Churachandpur— Lily, a tribal woman sought refuge in the relief camp just two weeks ago, has received a devastating prognosis from the district hospital's doctors — a severe liver condition. Lily's frail and gaunt form speaks about her profound suffering. She is confined to a room shared with over 30 fellow residents, and the collective anguish of witnessing Lily's pain has left an indelible mark on everyone in the camp.
Rengkai, nestled within the tribal-dominated Churachandpur district, stands as one of the most densely populated areas. Here, a high school campus has been transformed into the Rengkai Relief Camp, housing a total of 378 Displaced, comprising 191 men and 187 women, representing 72 families who fled various locations in the wake of the violence. Lily is one of them.
The Mooknayak team visited the room where 45-year-old Lily resided, surrounded by women and children. It was heart breaking to observe Lily's feeble attempts to consume the rice and lentils provided at the relief camp. Nearby residents urged her to eat more, but her deteriorated physical condition prevented her from even sitting up unaided. The Displaced refuse to lose Lily, having already lost loved ones and homes. The women from the camp visit Lily throughout the day, ready to offer assistance.
Lily, who hails from B-Gangte village and arrived at the Rengkai Relief Camp, is a mother of four. However, in the camp, only her 12-year-old son, Lunjalin, accompanies her and tends to her needs during her severe illnesses. Lunjalin's peers play around the camp, but he remains steadfastly by his mother's side. His meager earnings from the relief camp and contributions from nearby residents barely cover his mother's medication costs.
Lily, while struggling to sit for extended periods, revealed that one of her sons had already passed away, while the whereabouts of her other two sons remain unknown since the violence erupted. She explained, "My married daughter provides money for medication, keeping the treatment going. When the pain becomes unbearable, fellow camp residents take us to the doctor." Lily couldn't elaborate further on her situation.
Anthony, a volunteer at the Rengkai Relief Camp, provided insight into Lily's condition, stating, "When we took Lily to Churachandpur District Hospital, we discovered she had a severe liver problem. Unfortunately, we lack the funds for proper treatment, and the doctor says essential medications are out of stock. Witnessing the suffering of people in this relief camp always brings tears to our eyes. What else can we do?"
Anthony, with a kind heart, offered food to The Mooknayak team, saying, "You've come to my place, and I don't know if you've eaten or not. I've prepared some food for the camp; please have some. It's all I can offer." His words touched the team deeply.
The story of another Kuki tribal woman at Rengkai Relief Camp, Chinkhoneng Baite, 46 years old, is even more distressing than Lily's. She battles breast cancer and spends her days sitting and resting outside the relief camp's houses to avoid unsettling others with her illness.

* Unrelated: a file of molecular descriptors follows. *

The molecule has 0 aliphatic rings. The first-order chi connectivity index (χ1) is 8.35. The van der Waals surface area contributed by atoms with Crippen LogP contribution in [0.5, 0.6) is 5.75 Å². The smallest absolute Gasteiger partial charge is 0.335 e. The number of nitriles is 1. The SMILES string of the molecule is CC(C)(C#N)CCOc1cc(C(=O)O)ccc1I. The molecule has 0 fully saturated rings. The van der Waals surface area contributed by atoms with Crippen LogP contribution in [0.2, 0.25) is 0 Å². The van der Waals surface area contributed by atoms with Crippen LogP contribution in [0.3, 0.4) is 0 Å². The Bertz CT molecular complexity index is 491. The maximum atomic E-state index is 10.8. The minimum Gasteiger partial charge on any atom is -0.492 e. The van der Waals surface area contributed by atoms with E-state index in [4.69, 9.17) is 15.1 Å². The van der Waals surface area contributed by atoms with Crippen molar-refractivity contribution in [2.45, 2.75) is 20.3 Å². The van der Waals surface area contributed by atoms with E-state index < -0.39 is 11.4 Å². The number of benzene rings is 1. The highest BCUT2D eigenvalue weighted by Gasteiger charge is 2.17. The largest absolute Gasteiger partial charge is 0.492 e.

Upon arriving at Rengkai Relief Camp, IDPs (Internally Displaced Persons) mentioned another woman suffering from cancer. The Mooknayak team searched for Chinkhoneng and found her sitting with her husband, Jamkhothang Baite (50), flipping through medical test reports and prescriptions written by doctors.
Chinkhoneng explained that her neighboring village, consisting of over 100 houses, was set ablaze by Meiteis during the violence. Fearing for her life, she sought refuge in an army camp, leaving behind her children, a son (7) and two daughters (11 and 8). After a week, the children were sent to her married daughter, and she eventually arrived at Rengkai Relief Camp. Due to her incurable disease and financial hardships, she and her husband have been residing there since. They lack both money and a home, surviving solely on the relief camp's resources.
Chinkhoneng, with teary eyes, expressed her anguish, saying, "The treatment has been ongoing for 3-4 years, and I was diagnosed with cancer last year. Life has become incredibly challenging now. I worry about my daughters. Who will take care of them? All this is driving me to despair."
Jamkhothang Baite, once a renowned professional football player transitioned to farming after an unfortunate event in 2011. However, he now faces unemployment, and before the violence, he grazed goats in the hills.
"We sold our goats to a company. All the money I earned from football went into my wife's medication. The government district hospital claims they lack the required medicines. We're not receiving any government medical aid either. We're barely getting by each day," Jamkhothang Baite revealed.
Jamkhothang also shared the reason for quitting football, "I had a Meitei friend who grew jealous of my rising football career, especially as I was gaining recognition in state-level games. To hinder my progress, my Meitei friend conspired and began giving money to Naxalite groups who in turn threatened me to quit football or face harm. After 2011, I ceased playing football."